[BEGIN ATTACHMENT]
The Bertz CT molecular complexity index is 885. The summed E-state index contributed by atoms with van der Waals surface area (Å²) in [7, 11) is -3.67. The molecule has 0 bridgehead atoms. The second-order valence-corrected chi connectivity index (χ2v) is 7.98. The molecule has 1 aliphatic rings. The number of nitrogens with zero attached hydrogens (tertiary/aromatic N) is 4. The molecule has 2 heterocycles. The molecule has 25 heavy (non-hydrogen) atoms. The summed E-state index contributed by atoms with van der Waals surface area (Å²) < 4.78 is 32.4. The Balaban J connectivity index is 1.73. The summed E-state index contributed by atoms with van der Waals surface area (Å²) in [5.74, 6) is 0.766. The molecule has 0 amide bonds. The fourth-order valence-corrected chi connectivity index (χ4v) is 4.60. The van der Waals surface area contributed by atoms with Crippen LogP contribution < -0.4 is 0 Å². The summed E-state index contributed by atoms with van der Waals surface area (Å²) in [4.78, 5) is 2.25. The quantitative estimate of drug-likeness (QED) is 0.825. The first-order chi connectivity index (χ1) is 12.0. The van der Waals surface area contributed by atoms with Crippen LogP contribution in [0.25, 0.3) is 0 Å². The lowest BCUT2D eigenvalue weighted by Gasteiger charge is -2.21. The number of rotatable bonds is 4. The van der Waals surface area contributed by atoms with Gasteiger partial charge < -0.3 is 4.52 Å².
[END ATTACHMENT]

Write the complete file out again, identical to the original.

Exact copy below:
The Bertz CT molecular complexity index is 885. The summed E-state index contributed by atoms with van der Waals surface area (Å²) in [7, 11) is -3.67. The molecule has 0 bridgehead atoms. The second-order valence-corrected chi connectivity index (χ2v) is 7.98. The molecule has 1 aliphatic rings. The number of nitrogens with zero attached hydrogens (tertiary/aromatic N) is 4. The molecule has 2 heterocycles. The molecule has 25 heavy (non-hydrogen) atoms. The summed E-state index contributed by atoms with van der Waals surface area (Å²) < 4.78 is 32.4. The Balaban J connectivity index is 1.73. The summed E-state index contributed by atoms with van der Waals surface area (Å²) in [5.74, 6) is 0.766. The molecule has 0 amide bonds. The fourth-order valence-corrected chi connectivity index (χ4v) is 4.60. The van der Waals surface area contributed by atoms with Crippen LogP contribution < -0.4 is 0 Å². The summed E-state index contributed by atoms with van der Waals surface area (Å²) in [4.78, 5) is 2.25. The quantitative estimate of drug-likeness (QED) is 0.825. The first-order chi connectivity index (χ1) is 12.0. The van der Waals surface area contributed by atoms with Crippen LogP contribution in [0.25, 0.3) is 0 Å². The lowest BCUT2D eigenvalue weighted by Gasteiger charge is -2.21. The number of rotatable bonds is 4. The van der Waals surface area contributed by atoms with Gasteiger partial charge < -0.3 is 4.52 Å².